The first rapid biodiversity survey and beta-diversity assessment for endoparasitic marine trematode flatworms based in objective genetic barcode data. (APSF 21048)

APSF 21048 | Amount: $30,331 | Project Leader: S Martin | Project Period:

A project undertaken at Murdoch University, and supervised by Storm Martin.

There are at least as many parasitic as free-living animals, and parasites comprise a substantial component of undescribed biodiversity. Among the largest parasite groups exploiting marine fishes is the Trematoda. Trematodes are obligate endoparasitic flatworms. They exploit virtually all lineages of vertebrates as adults as well as many invertebrate and vertebrate groups as intermediate hosts, usually reaching their final host by moving up the food-chain. As adults, most trematodes reside in the host gut, causing negligible pathology, but some reside within the circulatory system, other organs or even under the scales in fishes.

The marine trematode fauna of Queensland waters is among the best understood worldwide, in particular the fauna there is well represented with genetic barcode data. In modern taxonomy, these genetic data are particularly useful for morphologically difficult groups like trematodes. Elsewhere around Australia the marine trematode fauna is poorly known and seldom investigated.

We will leverage the expertise, understanding and resources accumulated from decades of world-leading trematode research in Queensland to rapidly document and identify comparable biodiversity from the largely unexplored waters of Western Australia, with particular emphasis on the tropical waters of Ningaloo Reef. We will use a molecular-first approach, surveying the fish fauna broadly, generating molecular barcode data for every trematode species encountered and comparing these data against those from Queensland to quickly identify common taxa, flag those expected but apparently absent and discover new taxa. We aim to provide novel sequence data for at least 200 species, record 150 species not previously known from Western Australia, and discover and describe 50 species new to science.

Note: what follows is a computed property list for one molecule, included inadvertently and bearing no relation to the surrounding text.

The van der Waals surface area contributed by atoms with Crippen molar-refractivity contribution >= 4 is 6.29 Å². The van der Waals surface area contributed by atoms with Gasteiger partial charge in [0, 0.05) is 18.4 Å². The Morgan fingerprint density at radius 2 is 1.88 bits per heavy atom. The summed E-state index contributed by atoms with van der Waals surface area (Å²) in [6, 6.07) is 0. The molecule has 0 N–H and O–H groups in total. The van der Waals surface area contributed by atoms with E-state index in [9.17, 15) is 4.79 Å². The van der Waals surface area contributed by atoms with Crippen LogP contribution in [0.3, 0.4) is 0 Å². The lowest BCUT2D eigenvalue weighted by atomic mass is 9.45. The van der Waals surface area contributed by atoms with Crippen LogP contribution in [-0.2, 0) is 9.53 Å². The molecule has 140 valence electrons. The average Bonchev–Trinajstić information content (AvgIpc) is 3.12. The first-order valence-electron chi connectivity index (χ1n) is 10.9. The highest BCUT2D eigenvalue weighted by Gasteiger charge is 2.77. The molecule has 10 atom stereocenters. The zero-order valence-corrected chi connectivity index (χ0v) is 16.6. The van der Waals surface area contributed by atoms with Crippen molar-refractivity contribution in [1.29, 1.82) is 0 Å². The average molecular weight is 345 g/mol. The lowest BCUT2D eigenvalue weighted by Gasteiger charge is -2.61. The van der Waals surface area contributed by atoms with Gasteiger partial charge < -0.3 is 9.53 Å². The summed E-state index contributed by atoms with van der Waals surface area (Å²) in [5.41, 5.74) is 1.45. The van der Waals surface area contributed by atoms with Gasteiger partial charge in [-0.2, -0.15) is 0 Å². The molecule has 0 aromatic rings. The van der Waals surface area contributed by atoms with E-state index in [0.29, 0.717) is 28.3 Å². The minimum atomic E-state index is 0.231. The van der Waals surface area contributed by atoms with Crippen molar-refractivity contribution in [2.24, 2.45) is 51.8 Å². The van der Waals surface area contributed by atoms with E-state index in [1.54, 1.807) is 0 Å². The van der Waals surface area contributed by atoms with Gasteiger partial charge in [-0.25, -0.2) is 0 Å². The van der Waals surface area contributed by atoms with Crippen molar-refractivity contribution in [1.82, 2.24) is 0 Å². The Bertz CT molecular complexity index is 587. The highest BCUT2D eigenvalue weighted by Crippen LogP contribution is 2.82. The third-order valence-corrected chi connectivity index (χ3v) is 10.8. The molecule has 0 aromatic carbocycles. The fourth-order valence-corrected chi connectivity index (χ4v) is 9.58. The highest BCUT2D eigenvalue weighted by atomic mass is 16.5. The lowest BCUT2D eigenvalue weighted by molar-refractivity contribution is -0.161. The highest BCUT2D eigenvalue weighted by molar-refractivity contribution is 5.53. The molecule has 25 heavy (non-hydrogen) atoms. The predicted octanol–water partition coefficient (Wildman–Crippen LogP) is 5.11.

Marine trematode biogeography is poorly understood and a glaring global knowledge gap impeding deeper investigations of diversity, evolution and population biology. Because the tropical fish faunas of Western Australia and Queensland are similar, the trematode faunas should likewise be similar. However, genetic connectivity for trematodes might be restricted relative to that of their fish hosts, because trematodes have only brief free-living stages and do not exploit the dispersive larval stage of reef fishes. Thus, fishes common to Western Australia and Queensland might host closely related but distinct species.

This study will constitute the largest single effort to catalogue marine parasite fauna in Western Australia to date and will dramatically increase the biodiversity of marine parasites known in the state. Worldwide, this study will be the first broad-scale, rapid survey for marine trematodes using molecular barcoding, and the first molecular-based comparison of marine trematode diversity between two regions across substantive breadth of the fauna.